A U.K. investigation into why the radiology report of a patient who eventually died lay unseen by an oncologist for six days has found that there was a failure of the system to ensure unexpected findings are seen immediately by clinicians, national and local media outlets have reported.
John Gittins, senior coroner for North Wales East and Central, said he was "disappointed" that important changes in procedures had not been formally adopted at the Glan Clwyd Hospital in Bodelwyddan, North Wales, until December 2021 -- seven months after the patient's death. He was "dumbfounded" to hear the new system was only now being audited to see whether the changes were working, stated a report posted online by BBC News on 5 May.
The patient who died was Trevor Reynolds, 79, a retired heavy goods vehicle driver from Abergele. He received chemotherapy for cancer of the esophagus in February 2021 and returned to the hospital for a follow-up CT scan on 3 May 2021, noted an article posted on 4 May by the Rhyl, Prestatyn & Abergele Journal.
Consultant radiologist Dr. Phillip Travis reported that while the cancer treatment appeared to be successful, the scan showed a large clot or embolism on the lung. Travis gave the report to his secretary on Thursday, 6 May, who passed it to the secretary of oncologist Dr. Angel Garcia Alonso, who in turn put it on the specialist's desk, the newspaper reported.
Garcia Alonso told the inquest that on Friday, 7 May, he was working around 30 miles (48 km) away in Wrexham and did not return to the hospital at the weekend. He then had Monday and Tuesday off as part of his annual leave, not returning to his office until midweek.
Meanwhile, Reynolds' health worsened. After a home checkup on 10 May, he was taken to hospital in an ambulance, where he was given anticoagulation treatment. However, his condition deteriorated. Reynolds died five days later on 15 May of pneumonia and pulmonary embolism due to deep vein thrombosis, with emphysema and the treated cancer as contributory factors, according to the Journal.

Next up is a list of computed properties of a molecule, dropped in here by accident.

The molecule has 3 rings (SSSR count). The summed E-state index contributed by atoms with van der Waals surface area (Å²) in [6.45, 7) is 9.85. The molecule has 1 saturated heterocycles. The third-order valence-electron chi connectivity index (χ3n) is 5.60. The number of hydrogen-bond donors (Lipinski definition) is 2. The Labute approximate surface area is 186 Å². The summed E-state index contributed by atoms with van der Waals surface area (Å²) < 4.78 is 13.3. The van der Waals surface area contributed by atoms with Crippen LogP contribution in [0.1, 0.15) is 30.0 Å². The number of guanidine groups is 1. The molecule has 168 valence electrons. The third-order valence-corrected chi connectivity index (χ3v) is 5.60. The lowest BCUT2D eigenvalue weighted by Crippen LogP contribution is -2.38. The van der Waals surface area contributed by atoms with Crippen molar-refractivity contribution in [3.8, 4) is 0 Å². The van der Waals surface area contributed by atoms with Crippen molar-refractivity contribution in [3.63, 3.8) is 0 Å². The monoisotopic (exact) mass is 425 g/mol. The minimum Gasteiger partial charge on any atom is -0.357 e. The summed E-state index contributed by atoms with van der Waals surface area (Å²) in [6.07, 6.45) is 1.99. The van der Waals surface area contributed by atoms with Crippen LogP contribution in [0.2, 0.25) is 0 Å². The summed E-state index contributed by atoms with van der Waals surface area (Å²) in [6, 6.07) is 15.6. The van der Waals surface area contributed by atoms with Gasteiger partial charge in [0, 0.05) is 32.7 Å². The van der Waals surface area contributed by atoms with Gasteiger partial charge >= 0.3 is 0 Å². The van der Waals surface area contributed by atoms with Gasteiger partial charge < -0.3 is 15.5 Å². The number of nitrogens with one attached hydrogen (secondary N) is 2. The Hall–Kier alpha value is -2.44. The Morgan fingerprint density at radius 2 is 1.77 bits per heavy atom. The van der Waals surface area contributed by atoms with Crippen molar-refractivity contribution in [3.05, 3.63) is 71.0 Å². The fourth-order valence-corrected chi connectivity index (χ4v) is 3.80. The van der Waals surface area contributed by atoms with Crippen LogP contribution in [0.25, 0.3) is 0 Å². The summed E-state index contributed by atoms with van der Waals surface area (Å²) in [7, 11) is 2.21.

Appearing as an inquest witness at Ruthin County Hall, Denbighshire, Wales, on 4 May, Garcia Alonso noted that if he had seen the report sooner, he would have started anticoagulation treatment without delay and the patient's chances of survival would have been higher, the newspaper reported.
It was disclosed at the inquest that protocols have since been changed to ensure that unexpected and urgent findings were seen immediately by clinicians, but Gittins said it was unacceptable that it had taken from May to December to implement the new system and that an audit of its effectiveness still had not been completed. Gittins added that he was not satisfied that there was no risk of future deaths.
New protocol for reports
Ellen Davies, an administration manager for the hospital, presented the new protocol for reports, which was formally adopted in December and which medical secretaries are now following. Davies explained how it was now more robust and ensured other senior clinicians can be contacted if a consultant is not available to be made aware of urgent cases.
However, senior coroner Gittins was baffled as to why it had taken seven months to implement the protocol and why results still hadn't been assessed 12 months after Reynolds' death. He recorded a narrative conclusion and issued a report to the Betsi Cadwaladr University Health Board, the Journal stated.
"It is more than frustrating it takes so long for something to change," Gittins said, noting that, in line with the evidence provided, if the treatment for the clot had been started sooner, Reynolds' chances of survival would have been greater.
On the balance of probabilities, it is likely that Reynolds would not have died on 15 May 2021 if the results of the scan had been acted upon when reported by the radiologist on 6 May, concluded.
Garcia Alonso told the inquest that he had discussed the scan results during a phone consultation on 6 May but had not yet seen the results, as they were not on the computer system, BBC News reported.
In February 2022, an ultimatum was issued to Betsi Cadwaladr University Health Board to improve vascular services. If it failed to do so, it could be put back into special measures, warned Eluned Morgan, Health Minister for Wales.